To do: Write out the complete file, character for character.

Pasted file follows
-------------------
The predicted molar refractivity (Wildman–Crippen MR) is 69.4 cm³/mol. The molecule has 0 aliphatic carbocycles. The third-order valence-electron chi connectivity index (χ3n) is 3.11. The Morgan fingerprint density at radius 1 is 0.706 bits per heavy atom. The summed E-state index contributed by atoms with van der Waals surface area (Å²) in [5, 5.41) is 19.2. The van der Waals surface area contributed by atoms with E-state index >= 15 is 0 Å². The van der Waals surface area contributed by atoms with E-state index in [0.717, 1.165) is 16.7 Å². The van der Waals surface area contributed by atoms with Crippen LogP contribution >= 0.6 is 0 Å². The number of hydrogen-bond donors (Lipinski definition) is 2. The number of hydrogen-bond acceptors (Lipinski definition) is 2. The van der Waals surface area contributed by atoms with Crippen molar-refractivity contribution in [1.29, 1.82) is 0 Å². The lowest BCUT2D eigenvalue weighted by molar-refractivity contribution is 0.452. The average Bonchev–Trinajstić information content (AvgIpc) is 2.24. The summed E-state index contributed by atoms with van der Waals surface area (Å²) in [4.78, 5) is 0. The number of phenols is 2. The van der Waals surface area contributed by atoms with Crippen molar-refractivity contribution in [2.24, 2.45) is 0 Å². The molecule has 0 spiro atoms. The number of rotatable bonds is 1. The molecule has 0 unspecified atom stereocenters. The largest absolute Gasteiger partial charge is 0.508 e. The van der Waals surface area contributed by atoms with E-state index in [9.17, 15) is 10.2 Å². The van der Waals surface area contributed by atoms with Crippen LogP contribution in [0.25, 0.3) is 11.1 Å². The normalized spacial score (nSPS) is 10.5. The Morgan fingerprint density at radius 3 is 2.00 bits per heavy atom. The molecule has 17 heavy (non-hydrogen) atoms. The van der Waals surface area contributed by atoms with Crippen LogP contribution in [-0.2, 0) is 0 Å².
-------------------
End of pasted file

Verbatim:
The predicted molar refractivity (Wildman–Crippen MR) is 69.4 cm³/mol. The molecule has 0 aliphatic carbocycles. The third-order valence-electron chi connectivity index (χ3n) is 3.11. The Morgan fingerprint density at radius 1 is 0.706 bits per heavy atom. The summed E-state index contributed by atoms with van der Waals surface area (Å²) in [5, 5.41) is 19.2. The van der Waals surface area contributed by atoms with E-state index >= 15 is 0 Å². The van der Waals surface area contributed by atoms with E-state index in [0.717, 1.165) is 16.7 Å². The van der Waals surface area contributed by atoms with Crippen LogP contribution >= 0.6 is 0 Å². The number of hydrogen-bond donors (Lipinski definition) is 2. The number of hydrogen-bond acceptors (Lipinski definition) is 2. The van der Waals surface area contributed by atoms with Crippen molar-refractivity contribution in [1.29, 1.82) is 0 Å². The lowest BCUT2D eigenvalue weighted by molar-refractivity contribution is 0.452. The average Bonchev–Trinajstić information content (AvgIpc) is 2.24. The summed E-state index contributed by atoms with van der Waals surface area (Å²) in [4.78, 5) is 0. The number of phenols is 2. The van der Waals surface area contributed by atoms with Crippen molar-refractivity contribution in [2.24, 2.45) is 0 Å². The molecule has 0 spiro atoms. The number of rotatable bonds is 1. The molecule has 0 unspecified atom stereocenters. The largest absolute Gasteiger partial charge is 0.508 e. The van der Waals surface area contributed by atoms with E-state index in [9.17, 15) is 10.2 Å². The van der Waals surface area contributed by atoms with Crippen LogP contribution in [0.25, 0.3) is 11.1 Å². The normalized spacial score (nSPS) is 10.5. The Morgan fingerprint density at radius 3 is 2.00 bits per heavy atom. The molecule has 17 heavy (non-hydrogen) atoms. The van der Waals surface area contributed by atoms with Crippen LogP contribution in [-0.2, 0) is 0 Å².